Plantains are delicious, a variety of banana that is eaten while green. India uses them a lot, far more than Western cuisines which tend to ignore them completely. Enjoy these spicy dishes and snacks.
From the moment that pineapple hits the shops in late Spring or Summer, it is a regular feature in our kitchen. Salads of course, or just wedges to suck at. But then there are curries, grilled when BBQing, and endless cooling juices.
Peas have been part our diet for hundreds of years and are used all over the world. Strictly speaking, green peas are not vegetables. They are part of the legume family, which consists of plants that produce pods with seeds inside. Lentils, chickpeas, beans and peanuts are also legumes. There are many varieties of peas, but here we are focusing on the humble, oft overlooked Green Pea.
Pears are as ubiquitous in Autumn and Winter as stone fruits are in Summer. They are my afternoon snack in these months, and my preference is the brown beurre bosc. The yellow pears of my childhood are no longer the same – mushy when ripe instead of gorgeously juicy with a touch of crispness. I do miss them. But there is now a wide variety of pears from which to choose – red, green, yellow, and brown. Nachi, William Bartlett, Packam, Corella, Anjou, Asian and more.
Summer means Peaches, the loved stone fruit above all others. The gentleness of the white peach and the juiciness of the yellow peach. The joy of eating them as they are! They are suitable not only for sweet temptations but also for salads, salsas, chutneys and drinks.
I haven’t cooked Farinata for so long, years in fact – so long that I have forgotten how good it is. So it is back on the menu, with cauliflower, onions and parmesan. Farinata tastes a little like an omelette, and cooked right, it will slide right out of the pan. Served in wedges or squares with a salad (and some Celeriac Chips!), it makes a lovely lunch or light evening meal.
The idea for this farinata came from Ottolenghi’s recipe for Cauliflower Cake in Plenty More. That recipe uses eggs and I wanted to make something with similar flavours. So this recipe for farinata was created.
Ottolenghi says that cauliflower needs more attention. He says that it’s one of the most magnificent of all vegetables and is as versatile as potato. I reckon he is right.
One of the dishes that I grew up with is tomatoes, halved, and seared in a frying pan, cut side down, until soft and caramelised. Is it an Australian thing? or maybe a rural Australian thing? These were served as a side dish or with a breakfast spread. They are really great with baked beans, for example.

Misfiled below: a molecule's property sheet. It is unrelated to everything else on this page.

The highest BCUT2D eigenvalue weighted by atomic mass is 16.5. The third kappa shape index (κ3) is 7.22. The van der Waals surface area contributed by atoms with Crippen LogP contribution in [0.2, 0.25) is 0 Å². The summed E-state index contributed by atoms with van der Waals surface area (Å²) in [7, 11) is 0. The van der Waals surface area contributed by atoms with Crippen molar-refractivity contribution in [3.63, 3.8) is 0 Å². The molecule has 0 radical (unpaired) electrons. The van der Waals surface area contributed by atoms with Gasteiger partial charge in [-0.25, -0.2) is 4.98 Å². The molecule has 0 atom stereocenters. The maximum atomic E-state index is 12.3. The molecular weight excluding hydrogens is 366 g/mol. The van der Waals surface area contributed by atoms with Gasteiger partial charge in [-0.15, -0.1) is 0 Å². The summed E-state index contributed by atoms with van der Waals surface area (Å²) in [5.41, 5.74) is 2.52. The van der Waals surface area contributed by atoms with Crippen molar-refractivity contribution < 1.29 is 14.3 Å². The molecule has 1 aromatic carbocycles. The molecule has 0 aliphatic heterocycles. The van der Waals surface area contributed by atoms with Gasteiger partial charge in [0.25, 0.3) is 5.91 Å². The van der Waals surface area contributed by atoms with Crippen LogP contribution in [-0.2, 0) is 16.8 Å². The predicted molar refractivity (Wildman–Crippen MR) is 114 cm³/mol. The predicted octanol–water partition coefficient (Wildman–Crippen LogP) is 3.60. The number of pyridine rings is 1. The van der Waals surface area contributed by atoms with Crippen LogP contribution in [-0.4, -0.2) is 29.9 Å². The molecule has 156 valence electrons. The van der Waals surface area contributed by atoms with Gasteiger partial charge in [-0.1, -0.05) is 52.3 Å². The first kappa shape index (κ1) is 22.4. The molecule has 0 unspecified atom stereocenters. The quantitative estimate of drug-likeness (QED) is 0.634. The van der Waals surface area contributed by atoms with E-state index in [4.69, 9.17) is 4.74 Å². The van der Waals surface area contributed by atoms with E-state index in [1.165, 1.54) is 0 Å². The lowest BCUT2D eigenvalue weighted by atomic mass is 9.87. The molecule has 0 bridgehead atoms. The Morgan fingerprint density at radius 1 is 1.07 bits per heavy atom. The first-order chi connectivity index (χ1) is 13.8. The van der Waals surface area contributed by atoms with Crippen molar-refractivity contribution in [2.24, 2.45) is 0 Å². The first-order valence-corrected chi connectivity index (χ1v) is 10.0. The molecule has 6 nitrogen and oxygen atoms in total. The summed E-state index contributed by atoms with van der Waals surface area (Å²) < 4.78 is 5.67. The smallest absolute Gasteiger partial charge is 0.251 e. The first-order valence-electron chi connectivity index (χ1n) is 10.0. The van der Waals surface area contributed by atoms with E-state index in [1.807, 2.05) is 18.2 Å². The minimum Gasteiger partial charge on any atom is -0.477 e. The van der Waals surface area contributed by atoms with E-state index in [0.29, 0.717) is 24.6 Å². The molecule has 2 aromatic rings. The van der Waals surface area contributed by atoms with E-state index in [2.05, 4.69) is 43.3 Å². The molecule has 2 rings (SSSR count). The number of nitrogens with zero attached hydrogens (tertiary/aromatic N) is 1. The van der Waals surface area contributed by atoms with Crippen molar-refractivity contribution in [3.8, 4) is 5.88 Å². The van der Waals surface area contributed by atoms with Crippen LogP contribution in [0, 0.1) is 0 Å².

Today I love them just as they are. Great tomatoes, good olive oil, some crunchy bread and a little salt. Perfection. They are also great on flatbread type bases – use wraps, tortillas, socca or pudla. Squish them, or not, and use on toast, in salads, on nachos type dishes and pizzas, or spread a puree and top with these yummy tomatoes. They can also be squished into a pasta sauce, or normal sauce, or Indian style chutney. Which ever way, scatter with lots of chopped herbs and spring onions (scalliions).
The flavour of this dish belies its simplicity.
This dish is also an excellent one for the BBQ.
Orange and hazelnut go wonderfully well together. The pairing offers a good balance of freshness and earthiness and the flavours are subtle enough to complement green beans without overpowering them.
In this recipe we use the orange slices that we dehydrated some time ago. Several slices are whizzed in a spice grinder until almost powdered. If you don’t have dried orange slices, use pieces of orange zest that have been sliced thinly.
This is based on a recipe from Ottolenghi’s first book, Ottolenghi. We like to play wild and free with his recipes, so you can check the original one here.
I have been in love with pears in more savoury applications since last century’s fascination with putting them in salads, soups and baked dishes. Today we bring pears and apples together in a salad with a creamy yoghurt and cucumber dressing. A crunchy salad that will brighten anybody’s day.
Years ago I used to make a chilli dish – the recipe comes from a dear friend who lives in the Grampians. It was a chilli that is often called “Mexican” although it is not, and includes coffee, chocolate and red wine. I gave up making it when I adopted a vegetarian diet. It was only recently that another friend reminded me that chilli without meat is possible – and also delicious.
Elwyn’s Chilli Beans was such a no-fuss recipe – a few essential ingredients cooked at the barely simmering heat level for hours until all was infused with chocolate, coffee, wine and chilli.
The success of a Bean Chilli, with our without meat, is the deep, dark richness of the sauce. I took Elwyn’s recipe and added favourite spices to deepen the flavours, a variety of vegetables to enrich the dish, and some walnuts – I made enough to feed our street! Luckily it freezes very well. It is quite a “meaty” dish with the walnuts adding a great texture.
Because this dish requires long and slow cooking, it can also be cooked at a low-moderate temperature in the oven.